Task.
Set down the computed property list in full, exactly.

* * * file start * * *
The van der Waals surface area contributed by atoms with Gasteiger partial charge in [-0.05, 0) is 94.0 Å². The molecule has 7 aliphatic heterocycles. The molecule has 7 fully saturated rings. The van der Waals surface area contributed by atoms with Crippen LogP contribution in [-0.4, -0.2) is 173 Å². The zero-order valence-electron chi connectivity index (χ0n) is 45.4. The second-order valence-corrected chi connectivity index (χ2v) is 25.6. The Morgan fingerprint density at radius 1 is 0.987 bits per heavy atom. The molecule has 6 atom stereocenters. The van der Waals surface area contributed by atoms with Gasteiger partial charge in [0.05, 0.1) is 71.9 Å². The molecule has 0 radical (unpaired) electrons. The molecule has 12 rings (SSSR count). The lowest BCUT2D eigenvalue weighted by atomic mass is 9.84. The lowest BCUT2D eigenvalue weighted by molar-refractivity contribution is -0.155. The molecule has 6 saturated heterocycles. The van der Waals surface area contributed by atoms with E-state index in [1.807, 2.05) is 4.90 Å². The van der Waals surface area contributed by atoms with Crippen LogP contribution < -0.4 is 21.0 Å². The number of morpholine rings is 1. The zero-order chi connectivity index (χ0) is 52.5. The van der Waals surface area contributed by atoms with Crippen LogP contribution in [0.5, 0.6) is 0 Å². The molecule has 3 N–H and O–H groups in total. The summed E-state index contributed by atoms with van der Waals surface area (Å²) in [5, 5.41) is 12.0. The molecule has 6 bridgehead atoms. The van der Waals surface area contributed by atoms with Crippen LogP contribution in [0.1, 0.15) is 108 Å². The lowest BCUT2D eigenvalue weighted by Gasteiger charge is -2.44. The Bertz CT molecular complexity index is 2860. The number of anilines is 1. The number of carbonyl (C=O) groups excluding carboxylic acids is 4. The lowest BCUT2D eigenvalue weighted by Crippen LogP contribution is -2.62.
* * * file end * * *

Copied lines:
The van der Waals surface area contributed by atoms with Gasteiger partial charge in [-0.05, 0) is 94.0 Å². The molecule has 7 aliphatic heterocycles. The molecule has 7 fully saturated rings. The van der Waals surface area contributed by atoms with Crippen LogP contribution in [-0.4, -0.2) is 173 Å². The zero-order valence-electron chi connectivity index (χ0n) is 45.4. The second-order valence-corrected chi connectivity index (χ2v) is 25.6. The Morgan fingerprint density at radius 1 is 0.987 bits per heavy atom. The molecule has 6 atom stereocenters. The van der Waals surface area contributed by atoms with Gasteiger partial charge in [0.05, 0.1) is 71.9 Å². The molecule has 0 radical (unpaired) electrons. The molecule has 12 rings (SSSR count). The lowest BCUT2D eigenvalue weighted by atomic mass is 9.84. The lowest BCUT2D eigenvalue weighted by molar-refractivity contribution is -0.155. The molecule has 6 saturated heterocycles. The van der Waals surface area contributed by atoms with E-state index in [1.807, 2.05) is 4.90 Å². The van der Waals surface area contributed by atoms with Crippen LogP contribution < -0.4 is 21.0 Å². The number of morpholine rings is 1. The zero-order chi connectivity index (χ0) is 52.5. The van der Waals surface area contributed by atoms with Crippen LogP contribution in [0.5, 0.6) is 0 Å². The molecule has 3 N–H and O–H groups in total. The summed E-state index contributed by atoms with van der Waals surface area (Å²) in [5, 5.41) is 12.0. The molecule has 6 bridgehead atoms. The van der Waals surface area contributed by atoms with Crippen LogP contribution in [0.1, 0.15) is 108 Å². The lowest BCUT2D eigenvalue weighted by Gasteiger charge is -2.44. The Bertz CT molecular complexity index is 2860. The number of anilines is 1. The number of carbonyl (C=O) groups excluding carboxylic acids is 4. The lowest BCUT2D eigenvalue weighted by Crippen LogP contribution is -2.62.